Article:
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The Dystopian Sci-Fi Series That's Taking Off On Netflix

Just picture it — a world divided along ideological lines, all thanks to a global crisis in the 2020s. Tribal societies on the brink of collapse, with a once amalgamated European Union fractured into competitive states. 

All of this, and more, can be found in just two places: Either your Apple News feed, or if you prefer a fictionalized version, the Netflix series Tribes of Europa, which has been dominating the streaming platform's Top 10 Most Viewed rankings since it premiered on February 19.

Tribes of Europa is a new original series out of Germany, mixing equal parts The Hunger Games with that classic Deutschland sense of frivolity on display in the works of Werner Herzog and Otto Dix. The show takes place in the year 2074, in the wake of a mysterious catastrophe generations prior which left all the technology that mankind had learned to rely upon rendered useless. The European continent has split off into tribe states, separated by their philosophical, geographical, and aesthetic differences.

One of these tribes, the peaceful luddite Origine, is home to a trio of siblings: Kiano, Liv, and Elja. Their lives are interrupted by the appearance of a crashed aircraft containing a small, glowing box with all the earmarks of a first act call to adventure.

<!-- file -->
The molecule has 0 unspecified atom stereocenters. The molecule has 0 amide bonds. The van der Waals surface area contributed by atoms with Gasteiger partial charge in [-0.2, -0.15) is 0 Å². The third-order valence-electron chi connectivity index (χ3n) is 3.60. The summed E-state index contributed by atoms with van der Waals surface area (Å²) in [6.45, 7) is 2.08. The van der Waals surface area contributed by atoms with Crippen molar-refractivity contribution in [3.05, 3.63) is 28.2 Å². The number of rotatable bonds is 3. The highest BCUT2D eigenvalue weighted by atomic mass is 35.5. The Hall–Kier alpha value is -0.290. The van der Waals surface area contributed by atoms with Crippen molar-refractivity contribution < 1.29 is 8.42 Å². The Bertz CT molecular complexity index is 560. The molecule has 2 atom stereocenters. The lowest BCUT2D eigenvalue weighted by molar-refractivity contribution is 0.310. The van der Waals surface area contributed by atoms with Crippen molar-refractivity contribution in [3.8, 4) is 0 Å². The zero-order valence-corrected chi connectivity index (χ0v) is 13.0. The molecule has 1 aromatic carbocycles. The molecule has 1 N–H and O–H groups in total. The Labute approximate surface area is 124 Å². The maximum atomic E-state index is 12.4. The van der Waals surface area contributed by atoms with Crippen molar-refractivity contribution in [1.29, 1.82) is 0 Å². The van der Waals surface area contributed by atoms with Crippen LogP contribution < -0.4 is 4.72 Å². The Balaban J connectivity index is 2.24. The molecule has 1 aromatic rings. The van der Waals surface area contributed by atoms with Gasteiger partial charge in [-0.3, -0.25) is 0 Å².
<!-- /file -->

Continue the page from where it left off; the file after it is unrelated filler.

Tales of Europa puts a dark spin on current events

Tribes of Europa comes from the mind of Philip Koch, a German writer and director with a deep love of post-apocalyptic fiction — though, for the record, he has been reluctant to describe the series as "dystopian." In a recent Variety interview, Koch described his approach to the show, preferring to brand it as a futuristic frontier epic. 

"You have tribes that are on the dystopian side, but not the whole world is dystopian. It's a new beginning, a completely new world to discover, where you also have tribes that are very egalitarian, liberal — utopian even." That's not to say that Tribes isn't deeply rooted in the pop culture doomsdays of the past, however. Koch hints at a bevy of Easter eggs "hidden throughout the entire show for fans to discover. From Game of Thrones to Mad Max, or the Fallout video games — my very own personal love letters." As with any dark science fiction future, Tribes of Europa also takes inspiration from current events, with Koch citing the 2016 Brexit referendum and the recent American political climate as a few of the show's real-world anchors. 

Anyone looking for a stylish crash course in the archery-heavy days to come, not to mention the importance of sussing out Atlantean artifacts, can currently stream all six episodes of the show's first season on Netflix.